St. Mary’s University is a private Catholic university in Calgary, Alberta. A teaching and research university, St. Mary’s is accredited by Alberta Advanced Education as an “Independent Academic Institution” and offers degrees in the liberal arts, sciences and education. The university has 875 full-time and part-time students, 80 full-time and part-time faculty, and an average class size of 25.
St. Mary’s University is accredited to offer a Bachelor of Science degree, a Bachelor of Education after degree, eight Bachelor of Arts degrees including: 3 Year General Studies Degree, 4 Year Liberal Studies Degree, 3 and 4 Year English Degrees, 3 and 4 year History Degrees, 3 and 4 year Psychology Degrees, a 4 year Bachelor of Science in Biology program as well as transferable university courses in 35 academic disciplines.
In addition to the academic expansion, the St. Mary’s campus has undergone a major change. The land upon which the campus is situated accommodates several buildings, dating from the early 1900s, designated as provincial heritage buildings, including a wooden water tower. As the buildings have heritage status, this legally forbids any alteration of their exterior, with the exception of repair, a prohibition which does not extend to their interior. Thus these buildings have been transformed into new classrooms, a bookstore, common areas and a cafeteria. The water tower has been braced to protect it from collapse, and repainted in its original colour, Canadian Pacific Railway red, the only colour legally allowed due to its heritage status. In September 2016, the new Heritage Centre building was officially opened.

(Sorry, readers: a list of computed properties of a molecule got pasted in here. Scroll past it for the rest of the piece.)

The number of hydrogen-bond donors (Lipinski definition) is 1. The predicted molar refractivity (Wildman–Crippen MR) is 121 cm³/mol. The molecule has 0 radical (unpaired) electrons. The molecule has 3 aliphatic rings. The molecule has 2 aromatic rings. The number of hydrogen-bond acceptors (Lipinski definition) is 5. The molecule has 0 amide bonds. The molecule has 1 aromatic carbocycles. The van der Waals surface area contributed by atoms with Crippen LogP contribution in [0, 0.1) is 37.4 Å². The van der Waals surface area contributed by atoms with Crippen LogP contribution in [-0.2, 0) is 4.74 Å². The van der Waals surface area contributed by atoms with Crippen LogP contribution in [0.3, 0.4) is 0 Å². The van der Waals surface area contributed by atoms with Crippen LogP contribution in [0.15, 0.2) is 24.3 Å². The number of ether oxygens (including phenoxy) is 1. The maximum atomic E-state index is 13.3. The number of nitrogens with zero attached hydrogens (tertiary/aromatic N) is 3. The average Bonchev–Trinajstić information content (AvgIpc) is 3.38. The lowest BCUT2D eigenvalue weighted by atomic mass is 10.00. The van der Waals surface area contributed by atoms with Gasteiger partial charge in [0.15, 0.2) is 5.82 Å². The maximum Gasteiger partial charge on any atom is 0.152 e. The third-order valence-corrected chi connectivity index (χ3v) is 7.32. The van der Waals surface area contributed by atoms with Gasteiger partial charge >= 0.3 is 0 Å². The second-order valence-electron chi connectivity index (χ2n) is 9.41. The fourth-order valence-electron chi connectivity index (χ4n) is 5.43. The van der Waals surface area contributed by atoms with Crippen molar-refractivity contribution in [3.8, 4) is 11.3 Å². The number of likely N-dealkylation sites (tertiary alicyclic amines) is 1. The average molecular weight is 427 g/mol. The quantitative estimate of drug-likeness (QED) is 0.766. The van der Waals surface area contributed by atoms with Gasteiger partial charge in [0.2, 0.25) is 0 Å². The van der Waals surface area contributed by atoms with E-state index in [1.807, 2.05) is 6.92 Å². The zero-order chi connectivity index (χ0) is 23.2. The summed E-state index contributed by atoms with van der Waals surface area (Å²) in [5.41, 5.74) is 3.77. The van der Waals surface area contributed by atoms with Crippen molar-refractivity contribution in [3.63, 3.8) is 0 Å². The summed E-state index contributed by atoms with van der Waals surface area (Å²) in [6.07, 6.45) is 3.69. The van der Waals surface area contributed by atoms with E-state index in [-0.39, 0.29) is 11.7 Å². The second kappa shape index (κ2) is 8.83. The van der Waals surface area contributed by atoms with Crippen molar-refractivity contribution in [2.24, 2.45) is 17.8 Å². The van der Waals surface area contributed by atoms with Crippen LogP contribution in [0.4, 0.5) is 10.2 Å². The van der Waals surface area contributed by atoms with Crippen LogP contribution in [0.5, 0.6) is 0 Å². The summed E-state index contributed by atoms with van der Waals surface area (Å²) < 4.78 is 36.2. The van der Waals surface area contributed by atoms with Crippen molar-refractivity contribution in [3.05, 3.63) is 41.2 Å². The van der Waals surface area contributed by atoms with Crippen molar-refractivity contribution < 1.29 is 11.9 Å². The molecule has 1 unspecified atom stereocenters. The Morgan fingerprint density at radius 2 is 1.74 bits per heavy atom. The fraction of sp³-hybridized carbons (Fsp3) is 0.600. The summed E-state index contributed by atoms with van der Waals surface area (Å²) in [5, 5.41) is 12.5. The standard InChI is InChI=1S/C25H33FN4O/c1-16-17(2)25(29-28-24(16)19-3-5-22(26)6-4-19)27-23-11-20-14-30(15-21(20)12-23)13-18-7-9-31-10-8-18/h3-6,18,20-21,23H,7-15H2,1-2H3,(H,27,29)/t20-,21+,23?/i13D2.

In 2011, St. Mary’s initiated a site development planning process to identify guiding principles, development options and concept plans for its 35-acre campus.
St. Mary’s library contains over 30,000 titles and has 51 workstations accessible by students. The St. Mary’s library is also home to The St. John’s Bible. It is a fully illuminated bible that is handwritten by world renowned calligrapher Donald Jackson (calligrapher) who is the scribe to the Queen of England. It is arguably the first time a cathedral, monastery or religious organization has commissioned something to this scale in over 500 years.